The 28th edition of Afro-Pfingsten closed yesterday and what a colourful, peaceful, and multicultural spectacle it was, once more. Afro-Pfingsten is a music festival (actually much more than that) in Winterthur/Switzerland and takes place during the week up to and over the weekend of Pentecost. The latter means Pfingsten in German, hence the name Afro-Pfingsten. It is a week full of music, laughter, drums, humans from every walk of life, food from all over the world, and a mixture of languages, cultures, looks and styles that you feel like travelling the world by visiting just one city in a small country.
There is a buzzing market from Thursday through to Saturday, workshops, free concerts on two stages in the picturesque old town of Winterthur, buskers to stop an listen to, a film festival showing relevant movies, and even more concerts in the evenings.
This festival is best when listened to, that is why you will have several options in this post to indulge your ears and souls into a little bit of what was going on here. Let’s start with the drums with a view of some of the old town houses :0):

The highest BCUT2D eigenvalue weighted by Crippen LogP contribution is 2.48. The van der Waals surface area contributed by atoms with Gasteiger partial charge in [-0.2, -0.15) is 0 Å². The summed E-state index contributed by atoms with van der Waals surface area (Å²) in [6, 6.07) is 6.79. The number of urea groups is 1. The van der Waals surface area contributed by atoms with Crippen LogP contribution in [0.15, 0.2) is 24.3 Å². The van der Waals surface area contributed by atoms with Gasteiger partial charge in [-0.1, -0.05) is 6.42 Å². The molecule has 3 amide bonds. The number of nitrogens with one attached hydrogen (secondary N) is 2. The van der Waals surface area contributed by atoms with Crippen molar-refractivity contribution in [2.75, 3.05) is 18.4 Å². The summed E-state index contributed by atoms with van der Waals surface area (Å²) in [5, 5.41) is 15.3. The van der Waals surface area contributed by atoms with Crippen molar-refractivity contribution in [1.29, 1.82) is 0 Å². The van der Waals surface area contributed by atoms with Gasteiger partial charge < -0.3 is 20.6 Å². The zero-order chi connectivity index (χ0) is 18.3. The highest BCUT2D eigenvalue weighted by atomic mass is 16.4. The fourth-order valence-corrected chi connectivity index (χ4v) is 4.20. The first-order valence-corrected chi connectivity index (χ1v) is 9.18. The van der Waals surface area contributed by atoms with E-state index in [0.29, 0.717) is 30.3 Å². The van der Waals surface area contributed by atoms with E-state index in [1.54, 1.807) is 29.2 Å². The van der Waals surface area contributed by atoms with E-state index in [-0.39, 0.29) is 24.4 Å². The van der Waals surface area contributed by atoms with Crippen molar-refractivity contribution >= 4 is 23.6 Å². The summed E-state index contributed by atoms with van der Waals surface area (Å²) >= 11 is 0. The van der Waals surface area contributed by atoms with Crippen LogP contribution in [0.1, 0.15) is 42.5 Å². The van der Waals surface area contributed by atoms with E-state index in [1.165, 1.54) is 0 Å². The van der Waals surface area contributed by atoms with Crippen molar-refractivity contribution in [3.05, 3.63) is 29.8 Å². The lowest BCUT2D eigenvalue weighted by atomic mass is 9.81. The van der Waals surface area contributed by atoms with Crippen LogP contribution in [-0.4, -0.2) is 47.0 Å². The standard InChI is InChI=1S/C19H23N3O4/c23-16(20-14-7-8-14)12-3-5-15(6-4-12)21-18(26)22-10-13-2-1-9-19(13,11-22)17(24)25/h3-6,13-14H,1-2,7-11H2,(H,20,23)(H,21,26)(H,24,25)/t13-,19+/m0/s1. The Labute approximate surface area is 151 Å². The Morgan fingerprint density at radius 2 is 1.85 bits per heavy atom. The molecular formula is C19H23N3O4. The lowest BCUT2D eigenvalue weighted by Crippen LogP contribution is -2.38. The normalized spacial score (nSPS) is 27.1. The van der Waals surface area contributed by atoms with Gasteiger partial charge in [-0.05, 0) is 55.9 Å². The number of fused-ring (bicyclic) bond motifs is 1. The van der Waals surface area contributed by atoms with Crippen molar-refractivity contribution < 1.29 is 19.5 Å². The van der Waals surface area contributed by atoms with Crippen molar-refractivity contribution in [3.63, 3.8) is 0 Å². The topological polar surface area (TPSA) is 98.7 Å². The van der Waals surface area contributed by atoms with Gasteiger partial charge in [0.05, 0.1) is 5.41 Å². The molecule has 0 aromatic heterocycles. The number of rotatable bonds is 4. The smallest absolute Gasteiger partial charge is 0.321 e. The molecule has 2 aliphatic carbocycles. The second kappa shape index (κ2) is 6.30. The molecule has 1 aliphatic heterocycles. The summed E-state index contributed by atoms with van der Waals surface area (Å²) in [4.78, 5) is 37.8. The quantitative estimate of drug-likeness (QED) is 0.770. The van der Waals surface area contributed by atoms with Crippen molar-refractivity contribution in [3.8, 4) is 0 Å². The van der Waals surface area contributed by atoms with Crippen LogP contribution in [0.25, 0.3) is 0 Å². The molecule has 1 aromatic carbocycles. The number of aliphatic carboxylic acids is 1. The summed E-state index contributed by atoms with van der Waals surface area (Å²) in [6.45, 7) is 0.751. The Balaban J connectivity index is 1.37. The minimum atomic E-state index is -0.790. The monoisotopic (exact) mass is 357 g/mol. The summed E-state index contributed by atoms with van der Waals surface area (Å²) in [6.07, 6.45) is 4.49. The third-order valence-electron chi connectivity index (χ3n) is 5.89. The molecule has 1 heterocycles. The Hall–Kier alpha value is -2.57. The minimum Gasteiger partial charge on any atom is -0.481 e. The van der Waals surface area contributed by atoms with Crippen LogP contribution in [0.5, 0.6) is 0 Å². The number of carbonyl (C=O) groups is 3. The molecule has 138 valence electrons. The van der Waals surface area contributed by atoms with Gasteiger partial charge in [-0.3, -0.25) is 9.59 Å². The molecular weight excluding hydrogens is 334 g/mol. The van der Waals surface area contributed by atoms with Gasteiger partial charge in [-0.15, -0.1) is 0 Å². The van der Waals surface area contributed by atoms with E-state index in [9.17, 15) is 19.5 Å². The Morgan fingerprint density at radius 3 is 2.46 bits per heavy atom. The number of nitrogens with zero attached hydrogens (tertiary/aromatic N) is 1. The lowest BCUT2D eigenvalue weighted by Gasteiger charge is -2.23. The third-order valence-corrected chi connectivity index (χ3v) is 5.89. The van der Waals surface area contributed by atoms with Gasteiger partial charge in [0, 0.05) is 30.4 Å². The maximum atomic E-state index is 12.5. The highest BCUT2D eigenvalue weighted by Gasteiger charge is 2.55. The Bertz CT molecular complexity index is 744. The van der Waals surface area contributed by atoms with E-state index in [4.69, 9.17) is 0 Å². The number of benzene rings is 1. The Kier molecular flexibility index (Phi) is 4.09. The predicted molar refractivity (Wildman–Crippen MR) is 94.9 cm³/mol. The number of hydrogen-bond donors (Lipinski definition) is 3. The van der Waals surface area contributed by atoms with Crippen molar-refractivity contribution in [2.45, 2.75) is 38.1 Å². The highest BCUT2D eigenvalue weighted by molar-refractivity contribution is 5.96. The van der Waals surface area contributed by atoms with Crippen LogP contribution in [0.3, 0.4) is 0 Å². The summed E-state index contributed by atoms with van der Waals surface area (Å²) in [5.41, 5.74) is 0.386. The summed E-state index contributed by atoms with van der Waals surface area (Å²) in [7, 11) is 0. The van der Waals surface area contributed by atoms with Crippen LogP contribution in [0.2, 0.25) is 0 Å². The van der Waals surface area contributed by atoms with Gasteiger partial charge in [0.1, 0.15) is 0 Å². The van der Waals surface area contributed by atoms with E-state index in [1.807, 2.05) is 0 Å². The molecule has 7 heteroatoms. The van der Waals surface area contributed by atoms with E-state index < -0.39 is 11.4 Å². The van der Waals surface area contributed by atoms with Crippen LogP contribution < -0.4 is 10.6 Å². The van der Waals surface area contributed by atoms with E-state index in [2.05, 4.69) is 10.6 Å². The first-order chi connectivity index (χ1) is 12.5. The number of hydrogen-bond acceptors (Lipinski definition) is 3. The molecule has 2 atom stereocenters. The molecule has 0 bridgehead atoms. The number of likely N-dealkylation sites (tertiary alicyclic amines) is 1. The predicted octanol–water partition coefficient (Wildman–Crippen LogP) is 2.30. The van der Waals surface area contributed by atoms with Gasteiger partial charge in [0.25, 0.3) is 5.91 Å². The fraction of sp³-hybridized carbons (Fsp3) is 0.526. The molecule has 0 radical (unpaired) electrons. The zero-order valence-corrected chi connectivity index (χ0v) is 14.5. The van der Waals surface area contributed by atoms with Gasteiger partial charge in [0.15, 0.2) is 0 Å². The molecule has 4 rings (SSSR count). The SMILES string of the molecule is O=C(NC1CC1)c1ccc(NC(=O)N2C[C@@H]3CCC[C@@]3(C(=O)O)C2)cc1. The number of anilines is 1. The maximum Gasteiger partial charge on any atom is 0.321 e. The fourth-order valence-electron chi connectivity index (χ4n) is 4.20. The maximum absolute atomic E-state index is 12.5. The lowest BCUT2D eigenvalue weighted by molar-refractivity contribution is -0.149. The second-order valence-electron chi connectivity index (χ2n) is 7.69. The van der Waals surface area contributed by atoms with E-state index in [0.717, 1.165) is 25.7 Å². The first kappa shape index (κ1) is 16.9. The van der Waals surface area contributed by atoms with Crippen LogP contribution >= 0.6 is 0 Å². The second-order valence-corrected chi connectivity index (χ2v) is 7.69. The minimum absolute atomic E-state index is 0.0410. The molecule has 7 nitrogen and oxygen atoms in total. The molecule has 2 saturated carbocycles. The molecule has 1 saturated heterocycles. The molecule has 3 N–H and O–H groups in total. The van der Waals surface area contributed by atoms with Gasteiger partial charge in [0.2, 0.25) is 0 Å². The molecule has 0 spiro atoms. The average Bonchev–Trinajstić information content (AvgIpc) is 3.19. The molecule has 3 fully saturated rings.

And on to two concerts on the outdoor stages. It is normally very hot on Afro-Pfingsten. This year it was not so hot, but just pleasant to enjoy Congolese vibes, Balafon sounds, and some groovy dance moves.
Clear blue sky and the characteristic church just behind the Balafon playing Amadou Banoura. Juvet Baka with the calabash. I love to see how a lot of children start to dance whenever they hear music of any kind. Enjoy!
What a pity that flavours and smells are not yet digitally transmittable. Maybe your brain recalls some from your experiences by just looking at photographs.
The legendary Daniel Bühler launched Afro-Pfingsten after being infected with the music of Burkina Faso. The band he experienced there first hand all those many years ago also played live yesterday: Farafina. Here is a little ear candy for you.
My heart especially warmed when Elemotho entered the stage, for they are a Namibian band with the singer coming from the Kalahari desert. Namibia has a very special place in my heart for many reasons and I can thoroughly understand why Meghan and Harry – as rumor has it – chose this mind-boggling country for their honeymoon. Ours lasted four weeks and was also spent in Namibia ;0). This is another story and it may well appear here, or at least some photographs from that unforgettable journey.
For now, I leave you with Elemotho’s song about their homeland and the name giving desert:
P.S.: Even the shops were in African mood. I took the head image of this post from a shop window. They sell glasses.